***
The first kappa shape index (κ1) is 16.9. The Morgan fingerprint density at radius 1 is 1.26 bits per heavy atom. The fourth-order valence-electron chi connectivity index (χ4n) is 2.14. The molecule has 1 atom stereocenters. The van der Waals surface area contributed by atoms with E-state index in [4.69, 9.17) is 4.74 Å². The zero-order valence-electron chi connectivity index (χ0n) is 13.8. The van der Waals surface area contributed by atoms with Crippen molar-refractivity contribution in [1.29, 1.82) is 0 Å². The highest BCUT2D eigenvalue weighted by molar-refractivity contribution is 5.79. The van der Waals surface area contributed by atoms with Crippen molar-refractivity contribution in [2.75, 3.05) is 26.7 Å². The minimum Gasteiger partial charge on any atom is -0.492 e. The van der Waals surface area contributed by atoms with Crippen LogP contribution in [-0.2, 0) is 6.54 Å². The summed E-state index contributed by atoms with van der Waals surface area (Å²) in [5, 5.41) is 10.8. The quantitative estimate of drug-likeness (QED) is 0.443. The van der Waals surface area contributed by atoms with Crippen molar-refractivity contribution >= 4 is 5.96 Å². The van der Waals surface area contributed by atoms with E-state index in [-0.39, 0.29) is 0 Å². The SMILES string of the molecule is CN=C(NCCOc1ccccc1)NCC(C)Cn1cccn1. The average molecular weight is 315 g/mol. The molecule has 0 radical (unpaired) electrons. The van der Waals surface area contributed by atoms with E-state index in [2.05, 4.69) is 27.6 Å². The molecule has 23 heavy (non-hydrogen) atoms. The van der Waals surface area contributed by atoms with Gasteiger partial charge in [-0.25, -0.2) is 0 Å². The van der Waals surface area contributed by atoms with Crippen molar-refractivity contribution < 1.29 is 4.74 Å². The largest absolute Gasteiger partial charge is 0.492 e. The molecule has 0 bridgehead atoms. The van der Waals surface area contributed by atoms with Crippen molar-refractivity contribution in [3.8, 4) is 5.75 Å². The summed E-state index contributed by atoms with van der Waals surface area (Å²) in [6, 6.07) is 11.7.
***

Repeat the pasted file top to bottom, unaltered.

The first kappa shape index (κ1) is 16.9. The Morgan fingerprint density at radius 1 is 1.26 bits per heavy atom. The fourth-order valence-electron chi connectivity index (χ4n) is 2.14. The molecule has 1 atom stereocenters. The van der Waals surface area contributed by atoms with E-state index in [4.69, 9.17) is 4.74 Å². The zero-order valence-electron chi connectivity index (χ0n) is 13.8. The van der Waals surface area contributed by atoms with Crippen molar-refractivity contribution in [1.29, 1.82) is 0 Å². The highest BCUT2D eigenvalue weighted by molar-refractivity contribution is 5.79. The van der Waals surface area contributed by atoms with Crippen molar-refractivity contribution in [2.75, 3.05) is 26.7 Å². The minimum Gasteiger partial charge on any atom is -0.492 e. The van der Waals surface area contributed by atoms with Crippen LogP contribution in [-0.2, 0) is 6.54 Å². The summed E-state index contributed by atoms with van der Waals surface area (Å²) in [5, 5.41) is 10.8. The quantitative estimate of drug-likeness (QED) is 0.443. The van der Waals surface area contributed by atoms with Crippen molar-refractivity contribution >= 4 is 5.96 Å². The van der Waals surface area contributed by atoms with E-state index in [-0.39, 0.29) is 0 Å². The SMILES string of the molecule is CN=C(NCCOc1ccccc1)NCC(C)Cn1cccn1. The average molecular weight is 315 g/mol. The molecule has 0 radical (unpaired) electrons. The van der Waals surface area contributed by atoms with E-state index in [2.05, 4.69) is 27.6 Å². The molecule has 23 heavy (non-hydrogen) atoms. The van der Waals surface area contributed by atoms with Gasteiger partial charge in [-0.25, -0.2) is 0 Å². The van der Waals surface area contributed by atoms with Crippen molar-refractivity contribution < 1.29 is 4.74 Å². The largest absolute Gasteiger partial charge is 0.492 e. The molecule has 0 bridgehead atoms. The van der Waals surface area contributed by atoms with Crippen molar-refractivity contribution in [3.8, 4) is 5.75 Å². The summed E-state index contributed by atoms with van der Waals surface area (Å²) in [6, 6.07) is 11.7.